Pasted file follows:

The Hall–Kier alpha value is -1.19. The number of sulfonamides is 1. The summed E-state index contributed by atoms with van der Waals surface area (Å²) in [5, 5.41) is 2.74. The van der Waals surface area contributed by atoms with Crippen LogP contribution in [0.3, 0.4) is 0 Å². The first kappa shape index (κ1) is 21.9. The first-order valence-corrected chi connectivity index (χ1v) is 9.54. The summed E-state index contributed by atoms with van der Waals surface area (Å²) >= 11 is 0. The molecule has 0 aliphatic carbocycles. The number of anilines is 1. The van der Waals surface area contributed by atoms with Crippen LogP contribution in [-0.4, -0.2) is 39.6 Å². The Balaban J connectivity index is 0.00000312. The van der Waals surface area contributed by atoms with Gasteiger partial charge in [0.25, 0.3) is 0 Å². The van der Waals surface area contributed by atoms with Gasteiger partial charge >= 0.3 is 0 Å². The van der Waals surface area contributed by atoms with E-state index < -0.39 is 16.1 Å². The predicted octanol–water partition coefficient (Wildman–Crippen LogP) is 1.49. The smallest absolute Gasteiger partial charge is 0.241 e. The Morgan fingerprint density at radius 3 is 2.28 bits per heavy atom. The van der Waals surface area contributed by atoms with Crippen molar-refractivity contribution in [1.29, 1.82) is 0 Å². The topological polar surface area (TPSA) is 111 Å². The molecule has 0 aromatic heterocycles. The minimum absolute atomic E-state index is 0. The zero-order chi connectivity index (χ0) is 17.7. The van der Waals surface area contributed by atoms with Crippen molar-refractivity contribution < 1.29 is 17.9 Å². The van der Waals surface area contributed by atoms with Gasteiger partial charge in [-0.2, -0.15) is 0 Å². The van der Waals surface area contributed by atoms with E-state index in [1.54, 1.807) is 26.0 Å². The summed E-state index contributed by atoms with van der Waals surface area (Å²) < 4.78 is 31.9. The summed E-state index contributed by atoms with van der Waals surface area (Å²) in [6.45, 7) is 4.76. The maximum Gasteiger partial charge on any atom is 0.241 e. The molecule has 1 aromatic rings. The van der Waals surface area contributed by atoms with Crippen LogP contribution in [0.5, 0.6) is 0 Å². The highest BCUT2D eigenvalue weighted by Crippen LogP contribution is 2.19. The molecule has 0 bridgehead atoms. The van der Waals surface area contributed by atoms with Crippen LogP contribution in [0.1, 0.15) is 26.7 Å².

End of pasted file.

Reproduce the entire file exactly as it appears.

The Hall–Kier alpha value is -1.19. The number of sulfonamides is 1. The summed E-state index contributed by atoms with van der Waals surface area (Å²) in [5, 5.41) is 2.74. The van der Waals surface area contributed by atoms with Crippen LogP contribution in [0.3, 0.4) is 0 Å². The first kappa shape index (κ1) is 21.9. The first-order valence-corrected chi connectivity index (χ1v) is 9.54. The summed E-state index contributed by atoms with van der Waals surface area (Å²) >= 11 is 0. The molecule has 0 aliphatic carbocycles. The number of anilines is 1. The van der Waals surface area contributed by atoms with Crippen LogP contribution in [-0.4, -0.2) is 39.6 Å². The Balaban J connectivity index is 0.00000312. The van der Waals surface area contributed by atoms with Gasteiger partial charge in [0.25, 0.3) is 0 Å². The van der Waals surface area contributed by atoms with Gasteiger partial charge >= 0.3 is 0 Å². The van der Waals surface area contributed by atoms with E-state index < -0.39 is 16.1 Å². The predicted octanol–water partition coefficient (Wildman–Crippen LogP) is 1.49. The smallest absolute Gasteiger partial charge is 0.241 e. The Morgan fingerprint density at radius 3 is 2.28 bits per heavy atom. The van der Waals surface area contributed by atoms with Crippen molar-refractivity contribution in [1.29, 1.82) is 0 Å². The topological polar surface area (TPSA) is 111 Å². The molecule has 0 aromatic heterocycles. The minimum absolute atomic E-state index is 0. The zero-order chi connectivity index (χ0) is 17.7. The van der Waals surface area contributed by atoms with Crippen molar-refractivity contribution < 1.29 is 17.9 Å². The van der Waals surface area contributed by atoms with Gasteiger partial charge in [-0.2, -0.15) is 0 Å². The van der Waals surface area contributed by atoms with E-state index in [1.54, 1.807) is 26.0 Å². The summed E-state index contributed by atoms with van der Waals surface area (Å²) < 4.78 is 31.9. The summed E-state index contributed by atoms with van der Waals surface area (Å²) in [6.45, 7) is 4.76. The maximum Gasteiger partial charge on any atom is 0.241 e. The molecule has 1 aromatic rings. The van der Waals surface area contributed by atoms with Crippen LogP contribution in [0.5, 0.6) is 0 Å². The highest BCUT2D eigenvalue weighted by Crippen LogP contribution is 2.19. The molecule has 0 bridgehead atoms. The van der Waals surface area contributed by atoms with Crippen LogP contribution in [0.1, 0.15) is 26.7 Å².